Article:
These organically grown grains could yield more nutritionally dense products in cereal and other plant crops.
“We discovered that the organic approach was the only one that could produce old grain varieties,” said Dr Francesco Sofi, associate professor of Nutritional Sciences at University Hospital of Careggi in Florence. “With a conventional approach these varieties won't be available. Therefore, while it's true for grains, it is also true for other foods such as fruit and vegetables.”
Dr Sofi commented that a combination of economic and cultural factors as well as production costs had led to the demise of these old grains. Current agricultural strategies are focused mainly on producing the largest yield of wheat, but at the detriment of the grain’s nutritional profile. Ancient grains unsuitable for such large-scale cultivation have thus been left at the wayside while the newest grains have been more commercially successful.
However, the potential health benefits of these ancient grains may soon be a major selling point with food manufacturers.
“These foods are already becoming familiar to the consumers in some parts of Italy,” he continued. “In Tuscany, for example, many bakeries have already started to produce old grains, and bread obtained by old grain variety is becoming quite popular.
The study recruited 45 healthy adults with an average age of 50 into a multi-stage trial. The subjects were then divided in half, with one group consuming organic bread while the other group consumed conventionally cultivated bread that used the ancient grain Verna.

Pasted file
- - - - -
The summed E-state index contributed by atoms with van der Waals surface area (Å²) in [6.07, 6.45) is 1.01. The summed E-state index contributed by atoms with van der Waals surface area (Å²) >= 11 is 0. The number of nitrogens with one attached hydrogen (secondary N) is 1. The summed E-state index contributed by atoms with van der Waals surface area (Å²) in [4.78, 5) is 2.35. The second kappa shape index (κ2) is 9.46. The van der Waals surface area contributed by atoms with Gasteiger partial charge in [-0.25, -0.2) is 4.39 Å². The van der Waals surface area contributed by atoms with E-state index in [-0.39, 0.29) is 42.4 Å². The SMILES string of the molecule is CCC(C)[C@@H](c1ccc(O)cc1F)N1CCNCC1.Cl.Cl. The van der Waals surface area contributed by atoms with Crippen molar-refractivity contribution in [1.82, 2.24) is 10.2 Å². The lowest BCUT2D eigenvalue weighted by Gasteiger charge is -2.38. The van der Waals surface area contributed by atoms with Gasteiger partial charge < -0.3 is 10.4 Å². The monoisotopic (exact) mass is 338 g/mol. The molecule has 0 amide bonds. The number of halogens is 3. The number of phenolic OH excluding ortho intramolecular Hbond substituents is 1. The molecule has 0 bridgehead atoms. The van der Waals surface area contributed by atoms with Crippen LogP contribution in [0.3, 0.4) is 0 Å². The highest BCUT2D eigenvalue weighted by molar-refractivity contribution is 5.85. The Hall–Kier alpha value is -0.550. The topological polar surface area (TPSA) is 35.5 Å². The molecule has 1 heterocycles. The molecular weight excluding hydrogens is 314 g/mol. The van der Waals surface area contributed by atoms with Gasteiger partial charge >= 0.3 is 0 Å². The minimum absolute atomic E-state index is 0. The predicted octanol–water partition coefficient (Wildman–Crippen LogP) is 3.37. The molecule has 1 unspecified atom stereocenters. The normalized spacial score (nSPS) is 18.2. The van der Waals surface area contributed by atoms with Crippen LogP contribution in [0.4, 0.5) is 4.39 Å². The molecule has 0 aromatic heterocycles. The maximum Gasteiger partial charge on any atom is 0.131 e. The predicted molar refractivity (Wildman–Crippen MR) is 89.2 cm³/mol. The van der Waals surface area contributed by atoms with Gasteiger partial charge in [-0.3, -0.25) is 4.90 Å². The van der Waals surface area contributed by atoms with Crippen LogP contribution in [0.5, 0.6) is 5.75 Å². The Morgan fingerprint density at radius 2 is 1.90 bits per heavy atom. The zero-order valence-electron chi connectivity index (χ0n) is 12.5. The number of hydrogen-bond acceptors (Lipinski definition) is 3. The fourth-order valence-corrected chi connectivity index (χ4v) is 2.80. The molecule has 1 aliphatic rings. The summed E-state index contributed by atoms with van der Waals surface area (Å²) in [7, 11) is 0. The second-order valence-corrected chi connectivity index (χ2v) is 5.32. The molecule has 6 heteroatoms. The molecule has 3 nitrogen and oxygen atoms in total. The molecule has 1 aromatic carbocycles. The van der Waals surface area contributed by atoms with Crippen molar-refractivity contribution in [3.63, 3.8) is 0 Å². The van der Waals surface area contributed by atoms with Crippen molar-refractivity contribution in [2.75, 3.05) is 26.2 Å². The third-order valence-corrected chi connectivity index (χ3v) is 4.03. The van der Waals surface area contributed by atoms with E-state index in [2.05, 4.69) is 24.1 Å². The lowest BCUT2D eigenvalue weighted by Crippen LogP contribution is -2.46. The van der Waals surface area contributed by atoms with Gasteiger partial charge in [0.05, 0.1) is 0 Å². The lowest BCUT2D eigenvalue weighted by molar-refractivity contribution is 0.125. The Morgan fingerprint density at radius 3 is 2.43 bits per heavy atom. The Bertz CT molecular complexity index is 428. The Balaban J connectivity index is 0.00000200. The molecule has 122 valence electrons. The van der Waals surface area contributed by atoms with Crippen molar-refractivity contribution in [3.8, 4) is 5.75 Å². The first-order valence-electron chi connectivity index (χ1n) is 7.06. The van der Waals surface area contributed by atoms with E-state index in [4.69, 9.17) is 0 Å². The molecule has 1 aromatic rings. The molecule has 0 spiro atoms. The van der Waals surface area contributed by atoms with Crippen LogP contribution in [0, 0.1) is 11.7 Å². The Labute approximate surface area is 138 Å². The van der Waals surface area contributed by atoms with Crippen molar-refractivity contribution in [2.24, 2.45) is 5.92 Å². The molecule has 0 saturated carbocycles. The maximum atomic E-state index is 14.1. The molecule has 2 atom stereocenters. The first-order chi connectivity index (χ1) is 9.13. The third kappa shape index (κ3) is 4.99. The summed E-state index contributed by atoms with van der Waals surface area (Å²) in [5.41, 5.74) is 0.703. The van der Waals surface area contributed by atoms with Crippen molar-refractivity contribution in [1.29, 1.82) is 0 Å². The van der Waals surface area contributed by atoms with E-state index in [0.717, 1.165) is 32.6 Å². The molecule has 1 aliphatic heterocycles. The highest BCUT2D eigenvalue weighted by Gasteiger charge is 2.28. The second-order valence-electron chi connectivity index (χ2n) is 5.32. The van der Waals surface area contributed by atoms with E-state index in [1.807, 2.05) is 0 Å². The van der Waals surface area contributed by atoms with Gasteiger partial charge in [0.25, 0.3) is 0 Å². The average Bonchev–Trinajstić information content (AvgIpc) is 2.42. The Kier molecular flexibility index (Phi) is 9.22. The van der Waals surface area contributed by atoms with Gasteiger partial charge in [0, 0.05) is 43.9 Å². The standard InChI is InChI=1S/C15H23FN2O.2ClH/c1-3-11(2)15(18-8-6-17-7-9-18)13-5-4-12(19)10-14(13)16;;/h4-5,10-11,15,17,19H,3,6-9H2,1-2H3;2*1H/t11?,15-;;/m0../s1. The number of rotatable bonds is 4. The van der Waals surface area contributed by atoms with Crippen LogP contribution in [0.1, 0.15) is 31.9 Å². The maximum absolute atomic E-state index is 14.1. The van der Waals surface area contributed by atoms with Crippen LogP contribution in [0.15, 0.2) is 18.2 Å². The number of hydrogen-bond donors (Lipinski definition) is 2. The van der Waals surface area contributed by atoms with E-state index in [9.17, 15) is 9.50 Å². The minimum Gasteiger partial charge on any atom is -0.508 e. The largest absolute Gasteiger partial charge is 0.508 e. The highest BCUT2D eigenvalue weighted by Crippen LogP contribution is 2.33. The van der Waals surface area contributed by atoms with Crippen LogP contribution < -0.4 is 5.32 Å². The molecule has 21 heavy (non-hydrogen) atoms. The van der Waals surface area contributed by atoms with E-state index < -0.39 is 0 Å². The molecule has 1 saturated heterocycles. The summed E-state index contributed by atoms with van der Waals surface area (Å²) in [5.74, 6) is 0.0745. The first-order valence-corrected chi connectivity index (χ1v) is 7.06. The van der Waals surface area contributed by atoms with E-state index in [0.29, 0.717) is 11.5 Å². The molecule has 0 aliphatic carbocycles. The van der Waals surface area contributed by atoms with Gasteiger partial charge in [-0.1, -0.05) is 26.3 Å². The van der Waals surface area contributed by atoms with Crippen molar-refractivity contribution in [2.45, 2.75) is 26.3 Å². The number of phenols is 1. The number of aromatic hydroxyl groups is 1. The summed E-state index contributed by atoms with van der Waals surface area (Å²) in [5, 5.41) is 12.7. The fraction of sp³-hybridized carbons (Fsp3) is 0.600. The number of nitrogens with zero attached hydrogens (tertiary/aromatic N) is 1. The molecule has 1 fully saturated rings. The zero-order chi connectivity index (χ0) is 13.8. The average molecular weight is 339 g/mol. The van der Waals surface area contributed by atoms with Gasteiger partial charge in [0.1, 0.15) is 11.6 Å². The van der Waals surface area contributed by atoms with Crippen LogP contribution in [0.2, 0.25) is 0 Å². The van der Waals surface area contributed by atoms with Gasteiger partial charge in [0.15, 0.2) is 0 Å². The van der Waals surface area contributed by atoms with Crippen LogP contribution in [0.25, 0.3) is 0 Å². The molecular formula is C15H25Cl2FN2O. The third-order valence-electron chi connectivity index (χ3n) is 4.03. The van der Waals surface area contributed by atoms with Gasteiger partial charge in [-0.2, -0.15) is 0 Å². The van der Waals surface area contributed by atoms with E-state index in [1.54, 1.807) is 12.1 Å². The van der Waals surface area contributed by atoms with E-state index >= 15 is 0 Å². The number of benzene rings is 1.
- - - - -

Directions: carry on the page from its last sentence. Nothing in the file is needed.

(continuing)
All subjects were then asked to consume bread from the modern grain Blasco two months later.
Finally, subjects were asked to eat bread made with two ancient grain varieties called Gentil Rosso and Autonomia B. These were both conventionally cultivated.
Results showed that total cholesterol, low-density lipoprotein cholesterol and blood glucose levels were reduced after consuming bread made from organically or traditionally grown ancient grains.
There were no differences observed with biomarkers of cardiovascular disease when subjects ate bread made with modern grains. Additional results also indicated an increase in regenerative cell numbers after bread made from the ancient grain Verna was eaten.
Different varieties of grains contain different levels of B-group vitamins and antioxidants. This study showed that ancient grain varieties presented a better nutraceutical profile when compared to modern varieties, particularly in terms of antioxidant substances, vitamins and minerals.